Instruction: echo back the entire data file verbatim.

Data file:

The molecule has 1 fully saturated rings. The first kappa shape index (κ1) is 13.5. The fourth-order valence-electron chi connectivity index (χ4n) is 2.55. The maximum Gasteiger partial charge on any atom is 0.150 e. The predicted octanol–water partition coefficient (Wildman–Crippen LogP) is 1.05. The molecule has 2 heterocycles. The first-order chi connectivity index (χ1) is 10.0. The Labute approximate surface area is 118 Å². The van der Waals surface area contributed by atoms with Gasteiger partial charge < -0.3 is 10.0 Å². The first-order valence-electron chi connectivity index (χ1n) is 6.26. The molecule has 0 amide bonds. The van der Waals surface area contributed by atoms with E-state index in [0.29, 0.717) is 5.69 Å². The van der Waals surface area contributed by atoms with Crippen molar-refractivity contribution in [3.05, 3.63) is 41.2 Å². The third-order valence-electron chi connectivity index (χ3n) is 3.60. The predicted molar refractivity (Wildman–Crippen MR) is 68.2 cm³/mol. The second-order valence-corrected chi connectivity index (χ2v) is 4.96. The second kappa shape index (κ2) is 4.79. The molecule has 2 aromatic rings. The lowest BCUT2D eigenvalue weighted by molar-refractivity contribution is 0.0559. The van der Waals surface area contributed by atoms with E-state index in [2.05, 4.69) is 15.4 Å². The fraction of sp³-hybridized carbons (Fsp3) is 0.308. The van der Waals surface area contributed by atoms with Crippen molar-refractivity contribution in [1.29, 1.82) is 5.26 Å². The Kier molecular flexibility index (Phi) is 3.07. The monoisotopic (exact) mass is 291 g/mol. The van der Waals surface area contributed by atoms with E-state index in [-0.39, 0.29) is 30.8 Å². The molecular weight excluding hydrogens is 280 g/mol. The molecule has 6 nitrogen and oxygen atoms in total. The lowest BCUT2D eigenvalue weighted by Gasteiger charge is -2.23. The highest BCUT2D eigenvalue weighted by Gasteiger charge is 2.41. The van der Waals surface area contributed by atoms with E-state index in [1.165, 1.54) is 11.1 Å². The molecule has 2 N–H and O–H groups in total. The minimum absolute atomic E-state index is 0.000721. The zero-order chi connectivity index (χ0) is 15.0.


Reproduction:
The molecule has 1 fully saturated rings. The first kappa shape index (κ1) is 13.5. The fourth-order valence-electron chi connectivity index (χ4n) is 2.55. The maximum Gasteiger partial charge on any atom is 0.150 e. The predicted octanol–water partition coefficient (Wildman–Crippen LogP) is 1.05. The molecule has 2 heterocycles. The first-order chi connectivity index (χ1) is 10.0. The Labute approximate surface area is 118 Å². The van der Waals surface area contributed by atoms with Gasteiger partial charge < -0.3 is 10.0 Å². The first-order valence-electron chi connectivity index (χ1n) is 6.26. The molecule has 0 amide bonds. The van der Waals surface area contributed by atoms with E-state index in [0.29, 0.717) is 5.69 Å². The van der Waals surface area contributed by atoms with Crippen molar-refractivity contribution in [3.05, 3.63) is 41.2 Å². The third-order valence-electron chi connectivity index (χ3n) is 3.60. The predicted molar refractivity (Wildman–Crippen MR) is 68.2 cm³/mol. The second-order valence-corrected chi connectivity index (χ2v) is 4.96. The second kappa shape index (κ2) is 4.79. The molecule has 2 aromatic rings. The lowest BCUT2D eigenvalue weighted by molar-refractivity contribution is 0.0559. The van der Waals surface area contributed by atoms with E-state index in [2.05, 4.69) is 15.4 Å². The fraction of sp³-hybridized carbons (Fsp3) is 0.308. The van der Waals surface area contributed by atoms with Crippen molar-refractivity contribution in [1.29, 1.82) is 5.26 Å². The Kier molecular flexibility index (Phi) is 3.07. The monoisotopic (exact) mass is 291 g/mol. The van der Waals surface area contributed by atoms with E-state index in [-0.39, 0.29) is 30.8 Å². The molecular weight excluding hydrogens is 280 g/mol. The molecule has 6 nitrogen and oxygen atoms in total. The lowest BCUT2D eigenvalue weighted by Gasteiger charge is -2.23. The highest BCUT2D eigenvalue weighted by Gasteiger charge is 2.41. The van der Waals surface area contributed by atoms with E-state index in [1.165, 1.54) is 11.1 Å². The molecule has 2 N–H and O–H groups in total. The minimum absolute atomic E-state index is 0.000721. The zero-order chi connectivity index (χ0) is 15.0.